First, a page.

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Santa Monica College Selected for Top NASA Grant

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September 3, 2015 -- Santa Monica College was only one of four community colleges nationwide selected for a special NASA grant to expand training for professors in math and science-related fields, officials announced Wednesday.

The Community College Curriculum Improvement grant will provide SMC with up to $250,000 a year for a maximum of three years to provide extra training for professors teaching in the science, technology, engineering and math (STEM) fields and expand course offerings, college officials said.

The grant is part of NASA’s Minority University Research and Education Project, officials said.

“We are a perfect fit for this grant,” said SMC Interim President Jeffery Shimizu. He noted that SMC has a history of high minority enrollment and is increasingly focused on bringing more of those students into STEM-related majors.

SMC will use its grant to help provide opportunities for students and faculty to get hands-on experience in the development and operation of an instrument collecting data in space, said SMC Geology professor Cara Thompson, who will serve as principal investigator for the grant.

"We hope to contextualize student learning of important STEM skills as well as expand our course offerings and other activities to provide SMC students with tools required to pursue a NASA-related career,” Thompson said.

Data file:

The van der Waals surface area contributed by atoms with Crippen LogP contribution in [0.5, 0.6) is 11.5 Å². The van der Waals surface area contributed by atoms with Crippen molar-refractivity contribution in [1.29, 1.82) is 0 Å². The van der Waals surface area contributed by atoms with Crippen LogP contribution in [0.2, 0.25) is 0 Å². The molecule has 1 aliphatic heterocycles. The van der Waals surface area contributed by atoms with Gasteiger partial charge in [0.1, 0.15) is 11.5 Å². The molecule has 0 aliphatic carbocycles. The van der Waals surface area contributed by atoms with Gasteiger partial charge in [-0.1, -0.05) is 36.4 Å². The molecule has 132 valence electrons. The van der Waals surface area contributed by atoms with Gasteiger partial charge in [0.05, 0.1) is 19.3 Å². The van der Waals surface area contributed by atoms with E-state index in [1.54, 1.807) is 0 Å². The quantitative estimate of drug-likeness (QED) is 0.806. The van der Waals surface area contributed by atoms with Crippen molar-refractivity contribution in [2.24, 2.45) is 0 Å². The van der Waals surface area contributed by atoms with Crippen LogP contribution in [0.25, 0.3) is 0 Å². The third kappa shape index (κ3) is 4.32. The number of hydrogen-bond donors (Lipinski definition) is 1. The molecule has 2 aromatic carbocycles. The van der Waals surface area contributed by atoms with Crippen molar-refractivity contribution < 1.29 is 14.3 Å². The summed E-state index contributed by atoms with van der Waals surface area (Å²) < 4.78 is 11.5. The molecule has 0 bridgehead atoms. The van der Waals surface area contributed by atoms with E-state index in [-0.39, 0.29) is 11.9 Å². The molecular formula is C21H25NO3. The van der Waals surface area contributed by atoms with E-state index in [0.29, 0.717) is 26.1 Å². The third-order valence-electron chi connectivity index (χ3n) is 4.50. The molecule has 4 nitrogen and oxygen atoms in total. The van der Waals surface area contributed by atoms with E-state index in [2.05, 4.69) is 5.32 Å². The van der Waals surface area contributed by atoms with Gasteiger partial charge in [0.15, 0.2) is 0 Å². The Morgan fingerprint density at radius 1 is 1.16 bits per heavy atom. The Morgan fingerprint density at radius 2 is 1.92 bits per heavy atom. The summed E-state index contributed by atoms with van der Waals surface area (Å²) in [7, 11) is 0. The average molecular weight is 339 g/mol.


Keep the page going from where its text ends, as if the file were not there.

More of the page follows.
“We will achieve this through partnerships with NASA’s Jet Propulsion Laboratory, UCLA, and the University of Southern California, among others.”

SMC is home to a growing STEM program funded by a five-year $5.8 million grant from the U.S. Department of Education awarded in 2011.

The program -- known as the Science and Research Initiative (SRI) -- provides specialized courses, free tutoring and academic support and research opportunities at UCLA by collaborating with its Center for Community College Partnerships and the Undergraduate Research Center, said Grace Smith, SMC’s spokeswoman.

This year, 176 students enrolled in SMC’s STEM science and research initiative, Smith said. Of those, half were Latino or Hispanic and 9 percent were African-American, Smith said. Female and low-income students accounted for approximately half of the total.

Eighteen SMC students were selected by UCLA to work in their labs as paid research interns for 10 weeks, and 50 of them attended a week-long research residency, also at UCLA.

Approximately 82 percent of the STEM students admitted in academic years 2013 and 2014 have “succeeded in STEM Courses at SMC,” Smith said.

A NASA official had high praise for SMC’s proposal, calling it “meritorious.”

NASA “recognizes the particular importance of minority-serving community colleges for the participation of students traditionally underserved and underrepresented in higher education,” said Joeletta Patrick, the project’s manager at NASA.

“They constitute the largest and most dynamic segment of post-secondary education in the U.S.,” Patrick added.

The other three community colleges that also received the special NASA grant were Baltimore City Community College, Napa Valley College, and Queensborough Community College.

For information on activities related to the grant, contact Cara Thompson at 310-434-4877 or Thompson_Cara@smc.edu. For more information on SMC’s STEM-SRI program, visit www.smc.edu/STEM.


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